New Orleans lifted a nightly curfew Wednesday as the city moved closer to regaining full power 10 days after Hurricane Ida, but hundreds of thousands of people outside the city were still without lights and water and more than a quarter of a million children were unable to return to schools.
The city was left completely in the dark when Hurricane Ida slammed into the Louisiana coast with 150 mph winds on Aug. 29, cutting power to more than a million people statewide. Two days later, New Orleans Police and Mayor LaToya Cantrell imposed an 8 p.m. to 6 a.m. curfew, citing cases of theft and other minor crime. They withdrew the order Wednesday morning but the police department said in a statement that it would maintain "increased and focused patrols throughout the city."
Meanwhile, officials raised the state's death toll from Ida to 26 on Wednesday, with the additional 11 deaths all occurring in the city of New Orleans. The deaths happened between Aug. 30 and Monday, but were just confirmed as storm-related by the Orleans Parish coroner, the state health department said.
Nine of the New Orleans deaths came from "excessive heat during an extended power outage," according to the health department. The remaining two deaths involved carbon monoxide poisoning. The heat-related deaths involved people ages 64 to 79, the department said.
Also Wednesday, state Superintendent of Education Cade Brumley noted that 250,000 students were still unable to attend class because of the hurricane. Prior to Ida, schools around Louisiana had been open despite widespread cases of COVID-19, although under a statewide mask mandate for all indoor locations.
"We need to get those kids back with us as soon as we possibly can," Brumley said.
In New Orleans, School Superintendent Henderson Lewis Jr. said damage to schools appeared to be mostly minimal, but that power needs to be restored to all buildings, and teachers, staff and families need to return to the city.
"Now more than ever, our children stand to benefit from the comfort that structured and routine daily schooling can bring," Lewis said in a statement Wednesday. "So, let's all come together to reopen our schools quickly and safely."
Lewis said he expects classes for some will resume as early as next week and that all students will be back a week after that.
No school reopening estimates have been provided for the five parishes that were hardest hit by Hurricane Ida and which are home to about 320,000 people: Terrebonne, Lafourche, St. James, St. Charles and St. John the Baptist. Ten days after the hurricane, 96% of utility customers in those parishes are still without power.
In the Terrebonne Parish city of Houma, bucket trucks with linemen were on every street and as the day progressed there were signs of progress — street lights began working on busy Grand Caillou road by early afternoon.
Even as power was coming on in parts of Terrebonne Parish, it was of limited use to Coy Verdin. The 52-year-old fisherman was staying at his son's house in Houma. His own bayou-side home was all but destroyed in the storm.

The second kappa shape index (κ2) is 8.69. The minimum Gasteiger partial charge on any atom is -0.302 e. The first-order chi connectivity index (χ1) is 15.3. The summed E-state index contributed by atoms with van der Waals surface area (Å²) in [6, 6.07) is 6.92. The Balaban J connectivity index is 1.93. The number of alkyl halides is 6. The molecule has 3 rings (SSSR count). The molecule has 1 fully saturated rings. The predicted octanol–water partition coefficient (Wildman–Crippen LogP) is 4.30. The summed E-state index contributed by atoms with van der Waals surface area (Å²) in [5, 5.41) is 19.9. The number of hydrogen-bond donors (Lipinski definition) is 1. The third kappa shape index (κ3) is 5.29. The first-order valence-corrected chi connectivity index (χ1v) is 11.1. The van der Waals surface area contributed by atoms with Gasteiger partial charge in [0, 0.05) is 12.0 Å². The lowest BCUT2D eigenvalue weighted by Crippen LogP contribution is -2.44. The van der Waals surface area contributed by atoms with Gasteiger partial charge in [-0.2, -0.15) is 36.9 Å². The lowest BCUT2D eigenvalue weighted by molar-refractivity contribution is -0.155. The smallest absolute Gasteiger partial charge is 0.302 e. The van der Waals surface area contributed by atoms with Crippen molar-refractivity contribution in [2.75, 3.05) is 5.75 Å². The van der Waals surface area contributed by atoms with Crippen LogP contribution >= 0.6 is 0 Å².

"All the ceilings fell. You can see daylight through the roof," Verdin said. "All we have is basically a shell."
Ida scattered most of his 200 crab traps to parts unknown. "The only thing I have left is my boat and some of my commercial fishing rigging," he said.
The St. John the Baptist Parish School System website states that all schools and offices will be closed "until further notification" as officials inspect the buildings. Lafourche Parish Schools Superintendent Jarod Martin indicated a "long and extensive road to recovery" on that school system's website, with no timeline for a return in sight.
Statewide, crews have now restored power to 600,000 of the 902,000 who lost electricity at the peak of Hurricane Ida, Entergy Louisiana President and CEO Phillip May said on a Wednesday conference call with reporters.
Meanwhile in New Orleans, the power company expected to have 90% of the city back online by Wednesday evening, said Entergy New Orleans President and CEO Deanna Rodriguez.
"The greater New Orleans area is coming back to life," Rodriguez said.
May cautioned that some people who get power back on could still lose it at some point in coming days. That's because the tree canopy was left severely damaged by Ida, and damaged limbs and branches still in trees could be shaken loose and fall.
Access to fuel was still dire Wednesday, with the website GasBuddy.com reporting about 48% of gas stations in Baton Rouge had no gasoline. About 56% of stations in New Orleans were also dry.
About 62,000 people were still without running water in Louisiana, the state health department reported. That's significantly lower than the hundreds of thousands of people who had no water immediately after Ida's landfall. Still, more than 580,000 people were being told to boil their water for safety.
In many neighborhoods, homes remain uninhabitable. About 3,200 people are in mass shelters around Louisiana while another 25,000 people whose houses have been damaged are staying in hotel rooms through the Federal Emergency Management Agency's transitional sheltering program.
Ida's death toll in Louisiana rose to 15 people Tuesday after the state Department of Health reported two additional storm-related fatalities: a 68-year-old man who fell off of a roof while making repairs to damage caused by Hurricane Ida and a 71-year-old man who died of a lack of oxygen during an extended power outage. The storm's remnants also brought historic flooding, record rains and tornados from Virginia to Massachusetts, killing at least 50 more people.
Associated Press Writer Jeff Martin contributed to this story from Marietta, Georgia.